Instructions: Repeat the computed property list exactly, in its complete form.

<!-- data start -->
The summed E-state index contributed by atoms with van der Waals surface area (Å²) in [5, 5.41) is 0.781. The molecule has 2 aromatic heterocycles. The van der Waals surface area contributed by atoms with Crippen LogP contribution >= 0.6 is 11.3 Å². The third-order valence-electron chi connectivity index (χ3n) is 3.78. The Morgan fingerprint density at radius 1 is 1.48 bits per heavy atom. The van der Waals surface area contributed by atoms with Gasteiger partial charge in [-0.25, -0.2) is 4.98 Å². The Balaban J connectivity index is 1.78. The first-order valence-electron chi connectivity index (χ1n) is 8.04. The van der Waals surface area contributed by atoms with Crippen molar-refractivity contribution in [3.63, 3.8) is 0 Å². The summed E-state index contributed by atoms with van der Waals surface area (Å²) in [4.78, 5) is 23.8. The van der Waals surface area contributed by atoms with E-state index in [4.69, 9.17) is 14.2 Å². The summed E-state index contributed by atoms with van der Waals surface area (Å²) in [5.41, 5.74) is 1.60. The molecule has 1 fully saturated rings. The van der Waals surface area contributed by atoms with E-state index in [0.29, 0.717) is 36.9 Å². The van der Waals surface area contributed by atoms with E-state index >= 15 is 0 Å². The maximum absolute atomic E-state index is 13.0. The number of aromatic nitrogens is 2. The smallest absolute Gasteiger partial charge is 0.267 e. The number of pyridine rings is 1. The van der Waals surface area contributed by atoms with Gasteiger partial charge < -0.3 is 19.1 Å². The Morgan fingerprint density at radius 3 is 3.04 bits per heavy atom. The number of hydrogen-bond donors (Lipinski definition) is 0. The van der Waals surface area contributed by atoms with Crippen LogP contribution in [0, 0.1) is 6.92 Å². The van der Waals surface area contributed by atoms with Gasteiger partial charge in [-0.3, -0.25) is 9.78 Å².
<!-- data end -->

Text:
The summed E-state index contributed by atoms with van der Waals surface area (Å²) in [5, 5.41) is 0.781. The molecule has 2 aromatic heterocycles. The van der Waals surface area contributed by atoms with Crippen LogP contribution >= 0.6 is 11.3 Å². The third-order valence-electron chi connectivity index (χ3n) is 3.78. The Morgan fingerprint density at radius 1 is 1.48 bits per heavy atom. The van der Waals surface area contributed by atoms with Gasteiger partial charge in [-0.25, -0.2) is 4.98 Å². The Balaban J connectivity index is 1.78. The first-order valence-electron chi connectivity index (χ1n) is 8.04. The van der Waals surface area contributed by atoms with Crippen molar-refractivity contribution in [3.63, 3.8) is 0 Å². The summed E-state index contributed by atoms with van der Waals surface area (Å²) in [4.78, 5) is 23.8. The van der Waals surface area contributed by atoms with E-state index in [4.69, 9.17) is 14.2 Å². The summed E-state index contributed by atoms with van der Waals surface area (Å²) in [5.41, 5.74) is 1.60. The molecule has 1 fully saturated rings. The van der Waals surface area contributed by atoms with E-state index in [0.29, 0.717) is 36.9 Å². The van der Waals surface area contributed by atoms with E-state index >= 15 is 0 Å². The maximum absolute atomic E-state index is 13.0. The number of aromatic nitrogens is 2. The smallest absolute Gasteiger partial charge is 0.267 e. The number of pyridine rings is 1. The van der Waals surface area contributed by atoms with Gasteiger partial charge < -0.3 is 19.1 Å². The Morgan fingerprint density at radius 3 is 3.04 bits per heavy atom. The number of hydrogen-bond donors (Lipinski definition) is 0. The van der Waals surface area contributed by atoms with Crippen LogP contribution in [0, 0.1) is 6.92 Å². The van der Waals surface area contributed by atoms with Gasteiger partial charge in [-0.3, -0.25) is 9.78 Å².